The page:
The fall of the Soviet Union brought about a wide range of difficulties for all of its succeeding states, but it certainly set Russia on the track to emerge as an energy superpower, with large and growing exports of oil, gas and coal, in addition to nuclear technology and uranium. Lacking a significant range of competitive non-energy export items in the post-Soviet era, the loss of its secured markets for such exports in the Soviet bloc made Russia fall back on its vast energy assets as the means for reviving its pre-1991 pre-eminent status.
The export-oriented energy sector has since expanded as the single largest source of export revenue for the Russian government, to promote Russia to the ranks of the world’s first and second largest exporter of gas and oil in 2015, respectively. It is now expanding its operations to Asia, currently focused on China. Such expansion is a long-term imperative for Russia due to Asia’s significance, being the world’s largest energy consumer with a growing energy demand. However, Europe – despite its current undeniable importance for especially Russian gas and oil exports – is heading in the opposite direction.
The cooling of Russian-EU relations has only strengthened the wisdom of expanding in Asia, as a strategic objective surfaced well before the recent rows in those relations. Lack of an alternative to Russian supplies in the short term has removed the urgency of finding replacing markets for Russia.
However, the steady lowering of gas has hit Russia like other major oil and gas exporters. Russia’s substantial decline in export revenues has been pushing its economy into a period of shrinkage. In December 2015, Russia’s Economic Development Minister Alexei Ulyukayev estimated a GDP contraction of 3.7% in that year, only to predict in January 2016 an additional shrinkage of 0.8%.
Of course, the freefall of oil prices has been the main culprit. This has been worsened by various US- and EU-imposed economic sanctions on Russia over Ukraine, which cost Russia around US$40 billion in 2015. Russia’s oil and gas exports to the EU have not yet been affected by the latter, in absence of an alternative for Russian supplies. However, various oil and gas development projects have been affected, as the involving Russian companies’ Western partners have pulled out because of the sanctions.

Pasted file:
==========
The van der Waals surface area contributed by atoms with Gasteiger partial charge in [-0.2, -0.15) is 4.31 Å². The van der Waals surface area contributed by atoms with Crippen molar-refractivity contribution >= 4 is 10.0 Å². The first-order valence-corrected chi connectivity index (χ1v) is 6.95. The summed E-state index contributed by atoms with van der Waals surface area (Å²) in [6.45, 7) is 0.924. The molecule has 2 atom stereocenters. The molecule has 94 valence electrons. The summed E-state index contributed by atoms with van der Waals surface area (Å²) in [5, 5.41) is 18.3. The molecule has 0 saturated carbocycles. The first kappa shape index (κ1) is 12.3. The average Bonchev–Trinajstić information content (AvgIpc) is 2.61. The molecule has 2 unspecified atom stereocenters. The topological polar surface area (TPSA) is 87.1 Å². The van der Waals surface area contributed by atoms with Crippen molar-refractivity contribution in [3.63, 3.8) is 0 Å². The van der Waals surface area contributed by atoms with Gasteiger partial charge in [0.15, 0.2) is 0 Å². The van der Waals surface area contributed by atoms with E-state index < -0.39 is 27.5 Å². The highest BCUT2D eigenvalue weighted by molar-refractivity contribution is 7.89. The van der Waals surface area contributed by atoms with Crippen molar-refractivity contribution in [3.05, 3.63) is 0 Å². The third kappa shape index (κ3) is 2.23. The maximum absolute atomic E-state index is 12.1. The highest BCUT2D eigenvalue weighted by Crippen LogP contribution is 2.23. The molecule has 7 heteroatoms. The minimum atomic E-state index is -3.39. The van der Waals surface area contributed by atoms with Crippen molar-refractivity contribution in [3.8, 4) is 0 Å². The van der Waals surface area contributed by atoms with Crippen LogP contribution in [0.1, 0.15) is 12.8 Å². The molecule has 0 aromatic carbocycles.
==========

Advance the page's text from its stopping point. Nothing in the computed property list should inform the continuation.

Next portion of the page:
In absence of foreign capital and technology, the resulting cancelled, downsized or postponed development projects, and the limited domestic capital and technology to fill the gap, will certainly damage the Russian oil and gas export capabilities in the foreseeable future.
Surprisingly, the Nord Stream II seems to be set for construction. This is in spite of Brussels’ policy of decreasing the EU region’s heavy dependency on Russian oil and gas. Provided the continuity of the current situation, nothing short of a major deterioration of EU-Russia ties could shelve the project, given the continued commitments of the EU and Russian partners in early 2016.
Depleting cash resources have aggravated the negative impact of the mentioned economic and political factors, by further limiting the availability of funds for energy projects, from field development to pipeline construction. However, international pipeline projects meant for increasing Russian energy exports have not been affected as a result.
Their importance for Russia’s public purse has justified financing them as priorities, despite Russia’s financial difficulties. Consequently, Gazprom will spend around US$1.2 billion in 2016 on its Power of Siberia project.
Nevertheless, certain major international projects have been cancelled or postponed for other reasons. They include South Stream, which Russia cancelled in December 2014 as Moscow deemed the project not feasible due to the EU opposition. Brussels stopped the construction of its Bulgarian segment on technical grounds (i.e. violation of the EU competition rules) and this convinced Moscow as to the futility of continuing the project.
The construction of the West Route gas pipeline, also known as the Power of Siberia II, is uncertain. China is unsure about the demand for its gas (30 billion m3/y) upon its planned completion in 2019, thanks to its lowering economic growth.
Likewise, the construction of the Turkish Stream pipeline is highly unlikely to start this year as scheduled, although neither party to the project has officially cancelled it. As it stands in early 2016, there will need to be a reversal in the ongoing trend of worsening Russian-Turkish relations triggered by Ankara shooting down a Russian military aircraft in November 2015.
Part 2 coming soon!
Written by Hooman Peimani and edited by Stephanie Roker
To read the full version of this article, please download a copy of the March 2016 issue of World Pipelines.
Read the article online at: https://www.worldpipelines.com/special-reports/25032016/shifting-relationships-part-1/